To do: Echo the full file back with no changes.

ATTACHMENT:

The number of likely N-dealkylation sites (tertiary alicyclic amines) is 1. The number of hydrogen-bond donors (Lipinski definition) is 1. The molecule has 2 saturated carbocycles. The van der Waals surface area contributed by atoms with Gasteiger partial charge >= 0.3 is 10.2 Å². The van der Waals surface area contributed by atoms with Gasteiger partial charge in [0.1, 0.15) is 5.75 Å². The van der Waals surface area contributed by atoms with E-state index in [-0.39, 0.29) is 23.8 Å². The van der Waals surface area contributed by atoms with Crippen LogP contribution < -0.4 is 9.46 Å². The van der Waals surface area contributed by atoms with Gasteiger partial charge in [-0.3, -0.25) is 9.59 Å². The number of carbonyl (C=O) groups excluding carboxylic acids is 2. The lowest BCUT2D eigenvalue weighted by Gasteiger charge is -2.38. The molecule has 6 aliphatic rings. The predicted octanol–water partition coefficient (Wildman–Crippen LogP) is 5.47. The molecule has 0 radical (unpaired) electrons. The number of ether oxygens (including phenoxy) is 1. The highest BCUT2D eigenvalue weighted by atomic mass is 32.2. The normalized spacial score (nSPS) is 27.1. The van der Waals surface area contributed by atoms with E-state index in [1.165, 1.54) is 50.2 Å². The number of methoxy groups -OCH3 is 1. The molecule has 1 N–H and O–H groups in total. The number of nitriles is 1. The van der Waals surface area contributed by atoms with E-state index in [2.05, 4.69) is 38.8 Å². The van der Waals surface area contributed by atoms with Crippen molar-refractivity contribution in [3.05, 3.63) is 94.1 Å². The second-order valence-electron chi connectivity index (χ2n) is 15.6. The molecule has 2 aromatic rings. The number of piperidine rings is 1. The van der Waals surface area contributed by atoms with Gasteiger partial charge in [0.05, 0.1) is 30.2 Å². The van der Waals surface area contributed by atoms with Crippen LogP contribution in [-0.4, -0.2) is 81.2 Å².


The number of likely N-dealkylation sites (tertiary alicyclic amines) is 1. The number of hydrogen-bond donors (Lipinski definition) is 1. The molecule has 2 saturated carbocycles. The van der Waals surface area contributed by atoms with Gasteiger partial charge >= 0.3 is 10.2 Å². The van der Waals surface area contributed by atoms with Gasteiger partial charge in [0.1, 0.15) is 5.75 Å². The van der Waals surface area contributed by atoms with E-state index in [-0.39, 0.29) is 23.8 Å². The van der Waals surface area contributed by atoms with Crippen LogP contribution < -0.4 is 9.46 Å². The van der Waals surface area contributed by atoms with Gasteiger partial charge in [-0.3, -0.25) is 9.59 Å². The number of carbonyl (C=O) groups excluding carboxylic acids is 2. The lowest BCUT2D eigenvalue weighted by Gasteiger charge is -2.38. The molecule has 6 aliphatic rings. The predicted octanol–water partition coefficient (Wildman–Crippen LogP) is 5.47. The molecule has 0 radical (unpaired) electrons. The number of ether oxygens (including phenoxy) is 1. The highest BCUT2D eigenvalue weighted by atomic mass is 32.2. The normalized spacial score (nSPS) is 27.1. The van der Waals surface area contributed by atoms with E-state index in [1.165, 1.54) is 50.2 Å². The number of methoxy groups -OCH3 is 1. The molecule has 1 N–H and O–H groups in total. The number of nitriles is 1. The van der Waals surface area contributed by atoms with E-state index in [2.05, 4.69) is 38.8 Å². The van der Waals surface area contributed by atoms with Crippen molar-refractivity contribution in [3.05, 3.63) is 94.1 Å². The second-order valence-electron chi connectivity index (χ2n) is 15.6. The molecule has 2 aromatic rings. The number of piperidine rings is 1. The van der Waals surface area contributed by atoms with Gasteiger partial charge in [0.05, 0.1) is 30.2 Å². The van der Waals surface area contributed by atoms with Crippen LogP contribution in [-0.4, -0.2) is 81.2 Å².